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Socio-cultural, political developments of Nigerian film industry

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Socio-cultural, political developments of Nigerian film industry

Barclays Ayakoroma’s “Trends in Nollywood: A Study of Selected Genres” has provided respite to researchers on Nigerian cinema, film history, theory, criticism and the culture of film scholarship in Nigeria.
The 365-page book achieves this by virtually dwelling on diverse aspects of theoretical tradition, taxonomy and critical establishment of film, with focus Nigerian film industry, Nollywood. In his Forward to the book Femi Shaka, a Professor of film studies in the Department of Theatre and Film Studies, University of Port Harcourt, Nigeria, validates this point when he writes that: “the fascinating aspect of the work exploits the theories of film genres as a framework for the analysis of the genres in the Nigerian film industry. Film scholarship, like the older art disciplines like literary studies, mass communication, theatre arts, fine arts, genre studies, and so on, is replete with critical models for textual analysis. They range from genre criticism, to auteurism, to psychoanalytic criticism, to postcolonial discourse and criticism, feminist criticism, structuralism, post- structuralism, deconstruction, modernism, post-modernism and so on” (p.12).
He further observed that this book with five parts is out to help other books like Jonathan Haynes’ anthology, “Nigerian Video Films”, Mathias Krings and Onookome Okome’s anthology, “Global Nollywood: Transnational Dimensions of an African Video Film Industry”, Abdallah Uba Adamu’s “Passage from India-Transnational Media Flows and African Cinema: The Video Film in Northern Nigeria” and Innocent Ebere Uwah’s “The Rhetoric of Culture in Nollywood” to define film studies and its industry whose UNESCO rating is the third largest film culture in the world. To justify this, the author in his introduction, traces how the introduction of television in Nigeria in 1959 offered Nigerians the opportunity to share in various televised experiences. He mentioned drama on television, which was an era of soap opera, as an example of such experience.
Part one of the book captures the background of Nollywood as a contemporary Nigerian film industry by first examining the historical milieu of film in Nigeria. Thomas Armat perfected projector in 1885 but it was 18 years after, which was in 1903, that Nigeria came in contact with film when Edwin Porter produced the first feature film, “The Great Train Robbery”. The Church and colonial government took interest in film as a medium of communication; hence they used it to achieve their goals. Afterwards, towards 1945, Nigerians like Hubert Ogunde produce indigenous films. Cinema was introduced thereafter and government showed interest in the production of documentary genres. This part noted 1970 to 1985 as the glorious years of cinema in Nigeria and this was when the cinema convention thrived in Nigeria. This era produced filmmakers such as Francis Oladele, Wole Soyinka, Sanya Dosunmu, Ola Balogun, Eddie Ugbomah, Jab Adu, Hubert Ogunde, Jimi Odumosu, Ladi Ladebo, Adeyemi Folayan, Moses Olaiya, Sule Umar, Afolabi Adeasanya, Sadiq Balewa, USA Galadima, Brendan Shehu and Lola Fani-Kayode. Cinema industry did not last for a long time and only a few films were made.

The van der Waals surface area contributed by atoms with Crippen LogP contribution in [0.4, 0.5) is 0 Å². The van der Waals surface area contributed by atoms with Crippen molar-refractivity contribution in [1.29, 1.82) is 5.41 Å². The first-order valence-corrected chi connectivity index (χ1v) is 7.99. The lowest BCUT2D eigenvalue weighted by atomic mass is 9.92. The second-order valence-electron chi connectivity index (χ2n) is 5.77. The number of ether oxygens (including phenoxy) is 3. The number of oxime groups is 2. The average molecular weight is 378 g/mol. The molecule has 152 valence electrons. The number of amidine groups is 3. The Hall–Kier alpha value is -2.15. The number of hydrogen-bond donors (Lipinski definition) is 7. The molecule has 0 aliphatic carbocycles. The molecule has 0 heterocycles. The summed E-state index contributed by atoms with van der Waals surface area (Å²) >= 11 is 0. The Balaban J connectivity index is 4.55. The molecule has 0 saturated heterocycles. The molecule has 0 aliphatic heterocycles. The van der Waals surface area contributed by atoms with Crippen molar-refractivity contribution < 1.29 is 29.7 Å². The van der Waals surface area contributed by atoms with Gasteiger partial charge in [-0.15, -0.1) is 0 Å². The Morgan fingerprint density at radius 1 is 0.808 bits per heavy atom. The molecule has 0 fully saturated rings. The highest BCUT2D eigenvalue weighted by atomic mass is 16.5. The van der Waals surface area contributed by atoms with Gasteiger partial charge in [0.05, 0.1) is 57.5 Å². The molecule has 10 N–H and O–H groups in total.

This part further dwells on the birth of television in Nigeria, discussing it from the point of view of when local television came on board, the soap opera as a precursor of video films, “Mirror in the Sun” as pacesetter and what happened after “Mirror in the Sun”. This was when the Nigerian Soap opera suffered hiccup as a result of foreign soap operas, sponsorship, and attitude of NTA Management, introduction of SAP and the rise of video films.
The experimentation of video format arose because of the collapse of the cinema industry. The Yoruba traveling theatre had the opportunity of recording their stage performances. Subsequently, some Igbo electronic dealers like Kenneth Nnebue started the production of films in Yoruba before he came out with “Living in Bondage”. This brought about exodus of stars from television medium to the emergent industry. Some of these Television-trained producer/directors are Chris Obi-Rapu, Chika Onu, Zeb Ejiro, Amaka Igwe, Ndubuisi Okoh, Andy Amenechi, Tade Ogidan, Fred Amata, Chico Ejiro, Tunji Bamisigbin, and Bolaji Dawodu. Other issues extensively discussed in this part include, the context of production in Nollywood, the issue of censorship in Nollywood, the marketing approach in Nollywood and piracy in Nollywood.
Part two focuses on studies in genres in Nollywood. In order to realize its aim of how genre has been applied in Nigeria film industry. The genres in Nollywood are described as integral aspect of film movement in a given industry. The author analyzes the generic developmental trends in Nollywood, the parts or sequel syndrome, simultaneity or back-to-back productions, evolution of an iconography, scriptwriters and plagiarism, stereotyping and type casting, women as sex symbols, guild system, remuneration of artistes, rise of artistes, rise of film directors, censorship, national and international market, alternative film market, piracy in the industry, lack of institutional support, revenue generation for broadcast and advertising industries, co-productions, film awards among others, are the issues thoroughly explained.

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